Entry 177 – Being an Iron Wife

I debated on writing this for a while.  I don't want it to come across as selfish but thought it would be interesting to write about the journey to Iron Man from the other side ie the other half of the one actually doing the event.

My husband has wanted to complete a full distance Iron Man event for as long as I can remember.  He is very methodical and likes to look into everything in finite detail and understand fully what he is taking on.  So he decided that this journey would be over a number of years and would work up from literally doing no exercise to getting into swimming, cycling and running.

This is a total full circle journey because when I say he did no exercise before he really didn't and was almost forced into it due to an ongoing issue he had with his leg that required him, following medical advice, to lose weight and keep active.

As I know only too well getting into fitness is slow and it is hard.  It takes time, perseverance and patience.  It is a rocky road and not always smooth sailing.  He started with his first 5k and completed it in a time of 49 minutes (his PB now is 21 minutes 25 seconds).  The cycling he took to pretty quickly and as his times from triathlons show this is his strongest of the three disciplines – he is now a qualified cycling coach.  The swim was also slow to start and 6 lengths would be the absolute limit.

Over a period of just under 3 years he slowly worked up his fitness and distances for each discipline whilst battling with his leg issues.  He helped set up Romford CC and also joined Havering Tri and the support, advice and encouragement from both is second to none.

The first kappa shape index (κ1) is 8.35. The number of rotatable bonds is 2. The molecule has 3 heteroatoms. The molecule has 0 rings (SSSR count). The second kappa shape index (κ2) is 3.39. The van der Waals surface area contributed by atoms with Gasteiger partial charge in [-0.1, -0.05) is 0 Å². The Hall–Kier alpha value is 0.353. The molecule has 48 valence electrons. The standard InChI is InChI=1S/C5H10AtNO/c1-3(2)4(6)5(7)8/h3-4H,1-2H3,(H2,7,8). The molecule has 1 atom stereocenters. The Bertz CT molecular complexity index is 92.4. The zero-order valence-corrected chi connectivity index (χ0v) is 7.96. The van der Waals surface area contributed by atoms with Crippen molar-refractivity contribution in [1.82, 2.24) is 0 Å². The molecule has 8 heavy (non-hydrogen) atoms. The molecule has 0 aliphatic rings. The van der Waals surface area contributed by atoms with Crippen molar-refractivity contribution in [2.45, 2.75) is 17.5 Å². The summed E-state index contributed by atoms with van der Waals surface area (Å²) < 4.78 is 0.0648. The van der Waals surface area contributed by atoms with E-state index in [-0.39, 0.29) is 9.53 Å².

Before he would take on the full distance he decided that he would first complete a number of half distances.  Four 70.3 distances, or middle distance, triathlons later as follows:

  • Outlaw half Holkham – 5 hours 51 minutes
  • Iron Man Weymouth – 5 hours 58 minutes
  • Iron Man Dubai – 5 hours 34 minutes
  • Outlaw half Nottingham – 5 hours 11 minutes

he was ready for the full.

brett

We set off on a very very very long drive to Austria.  This race had been recommended by a very close friend who had taken part in it twice before and a group of us were going with 6 taking on the challenge.

Now lets talk about the training.  Before he took on this challenge he asked me if I was ok with it?  I found that odd at the time as I have always supported him and vice versa and of course I said yes, but I don't think either of us realised how much that meant we would not see each other.  That is not a criticism but the reality that if you take on something like this, and you train for it seriously, then you need to be prepared that the hours needed will make a difference on your life.  You hear about people saying they are a triathlete widow and I understand why.

Now I run and cycle but I am not at the same level as my husband (he is so much slower than me ha ha) so there is not much training we can do together, however, we did try to plan our training so that we had some time together still but it was literally Friday (aka date night which was more realistically the night we fell asleep early together at home because we were both exhausted) and Sunday afternoon depending what long rides we had planned.

It is tough.  There is no getting away from it and if anyone thinks its actually a walk in the park and much easier than I am making out then fair play to you but I would probably disagree.

Training per week comprised of approximately 17 hours.  This is on top of a full time job, having a family, dog, an almost non-existent social life and never cutting the grass (I had to get that in about the grass sorry).